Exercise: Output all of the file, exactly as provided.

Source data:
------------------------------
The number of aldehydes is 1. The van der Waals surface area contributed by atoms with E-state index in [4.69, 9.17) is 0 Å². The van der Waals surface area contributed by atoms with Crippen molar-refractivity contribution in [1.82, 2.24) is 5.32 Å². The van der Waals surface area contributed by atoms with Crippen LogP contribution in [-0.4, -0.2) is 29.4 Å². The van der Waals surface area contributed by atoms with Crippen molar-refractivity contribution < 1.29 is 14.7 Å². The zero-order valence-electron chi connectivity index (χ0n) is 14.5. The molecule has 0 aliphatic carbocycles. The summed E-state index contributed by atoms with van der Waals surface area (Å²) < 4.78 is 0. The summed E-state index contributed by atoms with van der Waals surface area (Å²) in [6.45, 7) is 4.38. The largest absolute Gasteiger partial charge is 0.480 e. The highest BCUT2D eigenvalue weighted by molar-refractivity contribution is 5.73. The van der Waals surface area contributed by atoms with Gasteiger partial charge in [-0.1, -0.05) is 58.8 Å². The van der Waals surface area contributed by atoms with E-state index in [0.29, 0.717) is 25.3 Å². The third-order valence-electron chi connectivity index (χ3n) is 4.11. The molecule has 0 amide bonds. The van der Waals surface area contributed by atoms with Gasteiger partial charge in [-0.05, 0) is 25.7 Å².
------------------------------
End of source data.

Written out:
The number of aldehydes is 1. The van der Waals surface area contributed by atoms with E-state index in [4.69, 9.17) is 0 Å². The van der Waals surface area contributed by atoms with Crippen molar-refractivity contribution in [1.82, 2.24) is 5.32 Å². The van der Waals surface area contributed by atoms with Crippen LogP contribution in [-0.4, -0.2) is 29.4 Å². The van der Waals surface area contributed by atoms with Crippen molar-refractivity contribution < 1.29 is 14.7 Å². The zero-order valence-electron chi connectivity index (χ0n) is 14.5. The molecule has 0 aliphatic carbocycles. The summed E-state index contributed by atoms with van der Waals surface area (Å²) < 4.78 is 0. The summed E-state index contributed by atoms with van der Waals surface area (Å²) in [6.45, 7) is 4.38. The largest absolute Gasteiger partial charge is 0.480 e. The highest BCUT2D eigenvalue weighted by molar-refractivity contribution is 5.73. The van der Waals surface area contributed by atoms with Gasteiger partial charge in [-0.1, -0.05) is 58.8 Å². The van der Waals surface area contributed by atoms with E-state index in [0.29, 0.717) is 25.3 Å². The third-order valence-electron chi connectivity index (χ3n) is 4.11. The molecule has 0 amide bonds. The van der Waals surface area contributed by atoms with Gasteiger partial charge in [-0.05, 0) is 25.7 Å².